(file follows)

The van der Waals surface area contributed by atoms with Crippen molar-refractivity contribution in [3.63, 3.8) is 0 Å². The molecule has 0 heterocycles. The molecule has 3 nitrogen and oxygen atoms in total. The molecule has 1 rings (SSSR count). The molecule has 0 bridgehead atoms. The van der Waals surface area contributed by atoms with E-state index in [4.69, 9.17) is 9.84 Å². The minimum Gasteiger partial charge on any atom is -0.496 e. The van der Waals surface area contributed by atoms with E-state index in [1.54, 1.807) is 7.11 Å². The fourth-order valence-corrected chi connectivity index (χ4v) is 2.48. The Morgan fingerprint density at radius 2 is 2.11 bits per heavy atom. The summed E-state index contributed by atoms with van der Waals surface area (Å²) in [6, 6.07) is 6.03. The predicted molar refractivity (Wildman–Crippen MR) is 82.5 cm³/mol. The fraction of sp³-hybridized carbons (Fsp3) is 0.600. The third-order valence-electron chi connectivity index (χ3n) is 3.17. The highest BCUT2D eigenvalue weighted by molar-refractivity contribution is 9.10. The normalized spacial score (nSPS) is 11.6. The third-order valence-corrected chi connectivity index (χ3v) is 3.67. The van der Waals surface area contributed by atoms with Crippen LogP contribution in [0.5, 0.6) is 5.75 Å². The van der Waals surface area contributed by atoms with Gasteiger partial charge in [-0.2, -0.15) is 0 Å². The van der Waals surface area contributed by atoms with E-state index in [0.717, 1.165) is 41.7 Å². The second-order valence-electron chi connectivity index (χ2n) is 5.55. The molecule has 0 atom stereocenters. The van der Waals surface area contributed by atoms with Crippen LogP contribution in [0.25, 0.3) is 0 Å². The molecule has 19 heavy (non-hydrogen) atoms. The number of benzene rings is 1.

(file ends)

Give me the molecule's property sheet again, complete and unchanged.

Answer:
The van der Waals surface area contributed by atoms with Crippen molar-refractivity contribution in [3.63, 3.8) is 0 Å². The molecule has 0 heterocycles. The molecule has 3 nitrogen and oxygen atoms in total. The molecule has 1 rings (SSSR count). The molecule has 0 bridgehead atoms. The van der Waals surface area contributed by atoms with E-state index in [4.69, 9.17) is 9.84 Å². The minimum Gasteiger partial charge on any atom is -0.496 e. The van der Waals surface area contributed by atoms with E-state index in [1.54, 1.807) is 7.11 Å². The fourth-order valence-corrected chi connectivity index (χ4v) is 2.48. The Morgan fingerprint density at radius 2 is 2.11 bits per heavy atom. The summed E-state index contributed by atoms with van der Waals surface area (Å²) in [6, 6.07) is 6.03. The predicted molar refractivity (Wildman–Crippen MR) is 82.5 cm³/mol. The fraction of sp³-hybridized carbons (Fsp3) is 0.600. The third-order valence-electron chi connectivity index (χ3n) is 3.17. The highest BCUT2D eigenvalue weighted by molar-refractivity contribution is 9.10. The normalized spacial score (nSPS) is 11.6. The third-order valence-corrected chi connectivity index (χ3v) is 3.67. The van der Waals surface area contributed by atoms with Crippen LogP contribution in [0.5, 0.6) is 5.75 Å². The van der Waals surface area contributed by atoms with Gasteiger partial charge in [-0.2, -0.15) is 0 Å². The van der Waals surface area contributed by atoms with E-state index in [0.717, 1.165) is 41.7 Å². The second-order valence-electron chi connectivity index (χ2n) is 5.55. The molecule has 0 atom stereocenters. The van der Waals surface area contributed by atoms with Crippen LogP contribution in [0.25, 0.3) is 0 Å². The molecule has 19 heavy (non-hydrogen) atoms. The number of benzene rings is 1.